In computer science we talk about binary trees as connections of nodes which of which have either zero or exactly two children. Furthermore we talk about "the parent node of a child", "the left child node of a parent", and "the right child of a parent". If I want to talk about both left and right, should I say "both child nodes" or "both children nodes"? As a native English speaker, "both children nodes" sounds more natural. Furthermore I'd say "both these nodes", not "both this nodes".

Another example is if I'm talking about member of a club: I'd say "This rule applies to all women members", not "This rule applies to all woman members".

My guess is that if I'm using a noun as an adjective, and the noun has an irregular plural form, that plural form can be used as an adjective. However, if I'm using a word which is an adjective only the singular form of the adjective can be used. "all women members" but "all female member" and never "all females members". Here female is really an adjective, not simply a noun being used as an adjective.

Or does it rather have to do with the fact that the "en" ending marks an irregular genitive form in Old English, and this usage as an adjective is just a vestige that old usage?

Or perhaps is this just an artifact of my particular dialect, and not standard English? Whatever that means...

Which is correct? "both child nodes" or "both children nodes"? Or do they perhaps have different meanings?

  • 4
    We don't say teethache, teethpaste, teeth decay, mice trap, micehole. So it definitely doesn't apply to irregular plurals in general. Oct 12, 2018 at 12:09
  • Google ngram definitely prefers "women members" to "woman members".<iframe name="ngram_chart" src="books.google.com/ngrams/…" width=900 height=500 marginwidth=0 marginheight=0 hspace=0 vspace=0 frameborder=0 scrolling=no></iframe>
    – Jim Newton
    Oct 12, 2018 at 12:16
  • Also notice that "children members" was more popular than "child members" until the year 1930 <iframe name="ngram_chart" src="books.google.com/ngrams/…" width=900 height=500 marginwidth=0 marginheight=0 hspace=0 vspace=0 frameborder=0 scrolling=no></iframe>
    – Jim Newton
    Oct 12, 2018 at 12:17
  • Google ngram search of "women soldiers" and "women doctors" shows the "women" form far more popular throughout history than the corresponding"woman" forms.
    – Jim Newton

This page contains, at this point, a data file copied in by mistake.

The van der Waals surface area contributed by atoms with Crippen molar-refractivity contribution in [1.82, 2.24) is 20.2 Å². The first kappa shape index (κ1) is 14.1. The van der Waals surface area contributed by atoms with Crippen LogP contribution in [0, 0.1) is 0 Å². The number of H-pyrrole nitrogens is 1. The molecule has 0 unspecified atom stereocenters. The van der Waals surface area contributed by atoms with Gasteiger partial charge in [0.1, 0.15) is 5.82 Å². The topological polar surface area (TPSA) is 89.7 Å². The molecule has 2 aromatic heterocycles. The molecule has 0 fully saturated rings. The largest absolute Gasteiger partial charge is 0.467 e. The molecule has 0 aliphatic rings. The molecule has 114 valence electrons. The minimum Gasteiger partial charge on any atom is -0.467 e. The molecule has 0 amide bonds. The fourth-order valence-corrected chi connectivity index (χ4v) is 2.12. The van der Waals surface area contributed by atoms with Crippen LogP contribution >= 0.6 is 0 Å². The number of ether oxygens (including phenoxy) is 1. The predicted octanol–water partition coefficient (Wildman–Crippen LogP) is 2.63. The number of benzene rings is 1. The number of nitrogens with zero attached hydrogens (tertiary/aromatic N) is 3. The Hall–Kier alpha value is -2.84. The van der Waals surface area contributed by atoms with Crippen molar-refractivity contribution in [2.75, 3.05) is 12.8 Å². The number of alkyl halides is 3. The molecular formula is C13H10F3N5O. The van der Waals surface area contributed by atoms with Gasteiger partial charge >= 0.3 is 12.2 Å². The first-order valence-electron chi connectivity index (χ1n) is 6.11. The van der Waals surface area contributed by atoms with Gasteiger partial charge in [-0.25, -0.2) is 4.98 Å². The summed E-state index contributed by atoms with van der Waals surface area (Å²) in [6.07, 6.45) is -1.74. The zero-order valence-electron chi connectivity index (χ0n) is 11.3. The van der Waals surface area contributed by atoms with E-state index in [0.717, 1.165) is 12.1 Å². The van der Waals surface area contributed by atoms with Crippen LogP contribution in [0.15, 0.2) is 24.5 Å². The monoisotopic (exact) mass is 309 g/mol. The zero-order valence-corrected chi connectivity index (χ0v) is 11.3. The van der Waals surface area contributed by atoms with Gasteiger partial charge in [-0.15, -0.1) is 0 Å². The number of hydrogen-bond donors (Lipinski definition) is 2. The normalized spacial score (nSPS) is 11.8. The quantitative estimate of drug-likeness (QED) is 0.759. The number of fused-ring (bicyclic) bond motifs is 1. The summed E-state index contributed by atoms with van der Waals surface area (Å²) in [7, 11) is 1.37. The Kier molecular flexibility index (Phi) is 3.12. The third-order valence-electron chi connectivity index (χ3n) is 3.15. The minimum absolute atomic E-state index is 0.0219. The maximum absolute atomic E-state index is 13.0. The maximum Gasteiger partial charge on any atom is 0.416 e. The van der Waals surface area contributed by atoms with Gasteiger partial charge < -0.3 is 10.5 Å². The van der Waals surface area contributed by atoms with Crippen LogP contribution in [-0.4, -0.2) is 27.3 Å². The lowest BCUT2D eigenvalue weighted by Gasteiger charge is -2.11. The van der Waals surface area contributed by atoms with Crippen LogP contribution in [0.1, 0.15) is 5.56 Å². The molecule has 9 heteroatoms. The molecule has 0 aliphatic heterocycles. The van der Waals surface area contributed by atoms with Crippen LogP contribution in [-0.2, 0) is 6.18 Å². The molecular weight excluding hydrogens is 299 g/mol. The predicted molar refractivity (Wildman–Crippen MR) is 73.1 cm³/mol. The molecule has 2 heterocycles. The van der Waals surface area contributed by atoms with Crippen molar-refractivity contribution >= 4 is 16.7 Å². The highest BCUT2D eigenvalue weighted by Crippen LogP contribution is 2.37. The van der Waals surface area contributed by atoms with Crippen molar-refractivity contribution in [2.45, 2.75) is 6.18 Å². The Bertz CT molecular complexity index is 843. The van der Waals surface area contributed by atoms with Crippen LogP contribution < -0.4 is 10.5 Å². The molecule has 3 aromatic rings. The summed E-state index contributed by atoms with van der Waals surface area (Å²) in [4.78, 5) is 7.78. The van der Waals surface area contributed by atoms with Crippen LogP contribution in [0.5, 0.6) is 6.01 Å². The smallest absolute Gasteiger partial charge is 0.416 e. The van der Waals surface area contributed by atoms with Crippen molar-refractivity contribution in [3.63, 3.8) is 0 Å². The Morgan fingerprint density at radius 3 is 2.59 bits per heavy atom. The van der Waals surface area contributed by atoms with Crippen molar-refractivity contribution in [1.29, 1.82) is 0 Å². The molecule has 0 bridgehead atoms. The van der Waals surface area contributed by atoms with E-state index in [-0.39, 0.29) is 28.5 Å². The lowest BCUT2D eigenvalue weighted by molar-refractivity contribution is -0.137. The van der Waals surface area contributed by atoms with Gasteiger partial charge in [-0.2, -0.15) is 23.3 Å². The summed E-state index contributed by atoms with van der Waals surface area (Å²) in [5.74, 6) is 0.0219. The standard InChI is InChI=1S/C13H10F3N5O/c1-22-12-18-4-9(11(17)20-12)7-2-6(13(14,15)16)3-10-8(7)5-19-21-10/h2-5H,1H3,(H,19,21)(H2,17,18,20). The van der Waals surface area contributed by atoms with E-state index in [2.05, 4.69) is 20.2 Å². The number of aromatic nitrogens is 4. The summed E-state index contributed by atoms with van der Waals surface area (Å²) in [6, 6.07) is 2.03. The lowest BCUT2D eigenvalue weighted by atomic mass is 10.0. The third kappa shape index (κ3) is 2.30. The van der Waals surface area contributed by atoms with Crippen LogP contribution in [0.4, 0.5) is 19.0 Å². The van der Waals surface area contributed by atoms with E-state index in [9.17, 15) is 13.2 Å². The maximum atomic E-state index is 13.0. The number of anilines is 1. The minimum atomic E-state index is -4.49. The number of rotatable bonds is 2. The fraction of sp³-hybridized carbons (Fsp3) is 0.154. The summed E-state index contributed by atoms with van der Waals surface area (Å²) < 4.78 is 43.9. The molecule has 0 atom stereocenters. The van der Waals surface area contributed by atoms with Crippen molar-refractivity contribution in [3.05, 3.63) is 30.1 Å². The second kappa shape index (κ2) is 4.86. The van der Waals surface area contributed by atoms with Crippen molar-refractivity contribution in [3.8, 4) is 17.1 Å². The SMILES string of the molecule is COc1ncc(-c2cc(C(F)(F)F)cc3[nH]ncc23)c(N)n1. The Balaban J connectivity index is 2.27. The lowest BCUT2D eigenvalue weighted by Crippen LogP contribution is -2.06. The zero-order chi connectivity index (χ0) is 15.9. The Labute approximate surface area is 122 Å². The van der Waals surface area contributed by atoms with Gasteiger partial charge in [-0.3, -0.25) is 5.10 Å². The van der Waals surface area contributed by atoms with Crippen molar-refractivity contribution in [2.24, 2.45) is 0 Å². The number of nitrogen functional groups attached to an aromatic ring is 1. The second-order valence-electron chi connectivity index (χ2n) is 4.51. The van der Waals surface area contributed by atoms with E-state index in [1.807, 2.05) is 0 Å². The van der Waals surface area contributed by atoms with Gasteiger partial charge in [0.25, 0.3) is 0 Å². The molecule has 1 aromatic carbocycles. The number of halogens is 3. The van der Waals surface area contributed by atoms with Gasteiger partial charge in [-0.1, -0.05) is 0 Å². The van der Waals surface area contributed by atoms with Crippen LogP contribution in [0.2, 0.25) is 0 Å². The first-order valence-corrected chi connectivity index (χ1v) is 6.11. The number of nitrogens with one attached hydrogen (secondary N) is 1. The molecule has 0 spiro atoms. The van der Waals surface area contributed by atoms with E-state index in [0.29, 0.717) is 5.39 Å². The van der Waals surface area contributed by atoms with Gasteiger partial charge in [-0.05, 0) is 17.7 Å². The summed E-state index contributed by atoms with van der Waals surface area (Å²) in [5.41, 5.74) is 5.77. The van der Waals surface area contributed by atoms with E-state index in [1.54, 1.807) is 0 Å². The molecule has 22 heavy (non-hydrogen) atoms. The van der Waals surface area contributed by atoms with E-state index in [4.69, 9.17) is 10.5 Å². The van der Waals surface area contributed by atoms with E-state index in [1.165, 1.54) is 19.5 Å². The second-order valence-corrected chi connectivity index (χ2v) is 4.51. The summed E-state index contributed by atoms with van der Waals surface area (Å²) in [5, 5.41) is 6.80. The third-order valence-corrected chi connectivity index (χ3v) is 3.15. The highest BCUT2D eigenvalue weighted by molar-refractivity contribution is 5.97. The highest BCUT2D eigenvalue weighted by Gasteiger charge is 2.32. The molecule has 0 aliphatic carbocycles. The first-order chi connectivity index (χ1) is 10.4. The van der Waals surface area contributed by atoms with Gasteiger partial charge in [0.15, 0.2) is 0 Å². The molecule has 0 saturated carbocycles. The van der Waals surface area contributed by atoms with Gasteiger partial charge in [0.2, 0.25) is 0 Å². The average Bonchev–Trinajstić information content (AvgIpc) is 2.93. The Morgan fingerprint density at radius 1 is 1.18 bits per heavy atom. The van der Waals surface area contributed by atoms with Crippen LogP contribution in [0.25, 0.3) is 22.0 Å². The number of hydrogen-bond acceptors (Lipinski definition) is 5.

Oct 12, 2018 at 12:23
  • Plural "women doctors", but singular "lady doctors"!
    – BillJ
    Oct 12, 2018 at 13:48

1 Answer 1


Normally one doesn't use plural forms in noun compounds unless there's something idiomatic involved. It's not *shoes store, for instance, even though nobody ever buys just one shoe there.

So, in an actual noun compound, one would say in all child nodes of X; but if one omits node because it's obvious in the context, one would say in all children of X.

  • 2
    Yes John, that is the very point I'm pointing out. I don't think the rule is universal. The rule of using the singular form of a noun to modify a plural noun, is not universal. "Women doctors" for example, "Women soldiers". I wonder if it is related to the "en" ending. I wonder interpret "Women doctors" as doctors who are female, but "woman doctors" as gynecologists, even if that sounds a bit rude.
    – Jim Newton
    Oct 12, 2018 at 15:15
  • There are any number of exceptions -- maths homework, men admirers -- but they're all somewhat idiomatic, either in their form (as you suggest) with men, women, and children, or with a non-plural -s, as in maths, physics, or ethics. BTW, woman doctor does not mean 'gynecologist', at least not with the same stress pattern as women doctors -- it requires that woman be stressed instead of doctor, which is the norm in N-N compounds. Oct 12, 2018 at 15:36
  • 1
    I would note that you would say female doctors and female soldiers, not females doctors, etc. (Also, in my experience -- west coast US -- women doctors is rare; female doctors is more common; doctors is probably best.) Oct 12, 2018 at 16:42
  • 2
    Yes, Roger, nobody disputes that female takes no s when used as a plural adjective. Still, I suspect there is some grammar issue here. There is no "Society of Woman Engineers" rather there is a "Society of Women Engineers". We need more women politicians. Not: we need more woman politicians. However, we need more politician women, and never we need more politicians women. Certainly something is happening here.
    – Jim Newton
    Oct 12, 2018 at 20:28

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